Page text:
"Moreover, even the additional detail of his time of life is another cause for lamentation. For he who speaks of him as 'a young man' tells of the flower of his faded beauty, speaks of him as just covering his face with down, not yet with a full thick beard, but still bright with the beauty of his cheeks. What then, do you think were his mother's sorrows for him? How her heart would be consumed as if by fire! How bitterly would she prolong her tears over him, embracing the corpse as it lay before her, lengthening out her mourning for him as long as possible, so as not to hasten the funeral of the dead, but to have her fill of sorrow! Nor does the narrative bypass. 'When the Lord saw her, he had compassion on her and said to her, "Do not weep.' Then he came up and touched the bier, and the bearers stood still' (Lk 7:13-14). He said, 'Young man, I say to you, arise' (Lk 7:14),' 'gave him to his mother.' Observe that no short time had intervened since the dead man had entered upon that state, he was all but laid in the tomb; the miracle wrought by the Lord is greater, though the command is the same.

Gregory of Nyssa, On the Making of Man, 25.10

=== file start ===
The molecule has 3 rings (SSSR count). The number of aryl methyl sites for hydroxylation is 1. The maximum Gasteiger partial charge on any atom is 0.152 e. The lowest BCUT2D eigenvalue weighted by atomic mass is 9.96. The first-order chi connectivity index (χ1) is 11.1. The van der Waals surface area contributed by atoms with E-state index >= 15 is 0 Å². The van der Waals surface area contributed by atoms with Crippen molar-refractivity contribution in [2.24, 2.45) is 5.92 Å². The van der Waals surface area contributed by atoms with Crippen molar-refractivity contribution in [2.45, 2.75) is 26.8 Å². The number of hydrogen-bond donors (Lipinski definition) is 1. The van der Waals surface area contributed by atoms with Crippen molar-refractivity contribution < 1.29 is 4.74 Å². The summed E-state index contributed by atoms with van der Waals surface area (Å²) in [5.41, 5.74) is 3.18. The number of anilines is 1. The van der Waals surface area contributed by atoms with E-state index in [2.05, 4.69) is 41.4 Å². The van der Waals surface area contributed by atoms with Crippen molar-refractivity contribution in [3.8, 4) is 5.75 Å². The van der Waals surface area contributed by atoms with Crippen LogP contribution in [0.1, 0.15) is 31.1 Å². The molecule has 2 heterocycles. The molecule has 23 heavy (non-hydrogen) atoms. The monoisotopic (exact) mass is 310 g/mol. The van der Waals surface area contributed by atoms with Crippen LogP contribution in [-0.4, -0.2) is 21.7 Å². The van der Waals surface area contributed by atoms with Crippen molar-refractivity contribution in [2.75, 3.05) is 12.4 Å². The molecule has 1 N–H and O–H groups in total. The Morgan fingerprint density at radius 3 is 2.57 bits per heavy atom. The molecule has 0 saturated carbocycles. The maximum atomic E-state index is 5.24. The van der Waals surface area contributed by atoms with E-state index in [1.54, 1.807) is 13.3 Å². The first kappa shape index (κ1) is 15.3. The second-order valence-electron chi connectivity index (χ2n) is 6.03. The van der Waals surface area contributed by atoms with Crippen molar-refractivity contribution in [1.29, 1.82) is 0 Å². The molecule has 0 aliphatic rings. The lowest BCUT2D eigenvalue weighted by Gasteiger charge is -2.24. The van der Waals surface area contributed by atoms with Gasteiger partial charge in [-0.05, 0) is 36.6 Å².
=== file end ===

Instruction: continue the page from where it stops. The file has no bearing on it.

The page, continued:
Luke 7:11-17

Soon afterward he went to a town called Nain, and his disciples and a great crowd went with him. As he drew near to the gate of the town, behold, a man who had died was being carried out, the only son of his mother, and she was a widow, and a considerable crowd from the town was with her. And when the Lord saw her, he had compassion on her and said to her, "Do not weep." Then he came up and touched the bier, and the bearers stood still. And he said, "Young man, I say to you, arise." And the dead man sat up and began to speak, and Jesus gave him to his mother. Fear seized them all, and they glorified God, saying, "A great prophet has arisen among us!" and "God has visited his people!" And this report about him spread through the whole of Judea and all the surrounding country. (ESV)
O Lord, our God, You kill and make alive, You chasten, and You heal. By our sins we have deserved only punishment and death, but now confirm the Word that You have spoken to us by Your Son and by the breath of the Spirit raise Your servants through the gospel, that we may live and serve You in both body and soul, through the same Jesus Christ, our Lord. Amen.

For Michael Golchert, who will be undergoing medical testing, that the Lord would bring him the healing that he needs

For Jane Schoen, who is suffering from vertigo, that she would strengthened and upheld in every physical need

For Gene Oesch, who suffered a stroke, that he would be granted a full recovery from the God of all compassion
Art: Cranach, Lucas the Younger The Raising of the Young Man of Nain (1569)
Memorial Lutheran Church, 5800 Westheimer Rd., Houston, TX 77057